While on screen the show may practice and preach benevolence, the people behind the scenes have proven to be as ruthless as the competitors on “Survivor.”

When the BBC called Love Productions’ bluff, the company walked and took GBBO to the commercial Channel 4. There was just one problem: no one involved with the show was actually locked into a contract. Appalled by the cash grab, BBC loyalists Mary Berry and hosts Sue and Mel quit within days. As the hosts said in a statement: “We’re not going with the dough.” Judge Paul Hollywood was the only one who didn’t have anything keeping him to the BBC. He’s also the least nice of anyone involved, so fans may not be surprised that he was fine with it.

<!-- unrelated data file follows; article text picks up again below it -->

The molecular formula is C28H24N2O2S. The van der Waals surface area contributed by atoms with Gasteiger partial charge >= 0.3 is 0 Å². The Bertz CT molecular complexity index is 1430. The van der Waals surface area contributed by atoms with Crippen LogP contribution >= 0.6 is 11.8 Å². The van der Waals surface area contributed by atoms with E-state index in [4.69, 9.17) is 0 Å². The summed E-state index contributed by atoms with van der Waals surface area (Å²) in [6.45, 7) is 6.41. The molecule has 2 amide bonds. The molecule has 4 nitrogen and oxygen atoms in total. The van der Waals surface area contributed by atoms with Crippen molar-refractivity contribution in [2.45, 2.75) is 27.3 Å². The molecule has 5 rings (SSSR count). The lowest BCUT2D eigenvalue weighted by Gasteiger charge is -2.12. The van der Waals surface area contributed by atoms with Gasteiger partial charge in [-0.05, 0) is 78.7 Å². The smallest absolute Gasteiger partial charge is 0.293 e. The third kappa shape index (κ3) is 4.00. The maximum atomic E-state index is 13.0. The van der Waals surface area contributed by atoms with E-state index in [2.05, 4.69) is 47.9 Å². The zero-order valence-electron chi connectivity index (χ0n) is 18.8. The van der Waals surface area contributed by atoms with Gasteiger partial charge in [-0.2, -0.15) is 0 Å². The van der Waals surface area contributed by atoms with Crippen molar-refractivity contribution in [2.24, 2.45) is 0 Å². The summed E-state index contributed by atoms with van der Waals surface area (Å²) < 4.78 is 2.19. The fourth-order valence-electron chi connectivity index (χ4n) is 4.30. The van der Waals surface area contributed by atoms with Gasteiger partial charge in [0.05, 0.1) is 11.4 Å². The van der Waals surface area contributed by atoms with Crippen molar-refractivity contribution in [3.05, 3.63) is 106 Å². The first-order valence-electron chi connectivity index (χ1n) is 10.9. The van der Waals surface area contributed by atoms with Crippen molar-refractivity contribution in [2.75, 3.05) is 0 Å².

The drama would have seemed typical at another reality show, perhaps, but it ran counter to everything GBBO was supposed to stand for. Worse, one of the replacement hosts, Noel Fielding, was the subject of a recent blackface scandal. PBS knew it wasn’t going to get away with that in the U.S.

Oddly, however, PBS has decided to deal with the situation by pretending it never happened. Rather than make a deal with Channel 4 to bring season eight to the U.S., it decided to skip back to season three. In other words, in the real world, there are new hosts and Prue Leith stands next to Paul Hollywood judging the food. In PBS’ world nothing has changed, because American viewers will be watching a season that aired in the UK in 2012.

In the real world, there are new hosts and Prue Leith stands next to Paul Hollywood judging the food. In PBS’ world nothing has changed.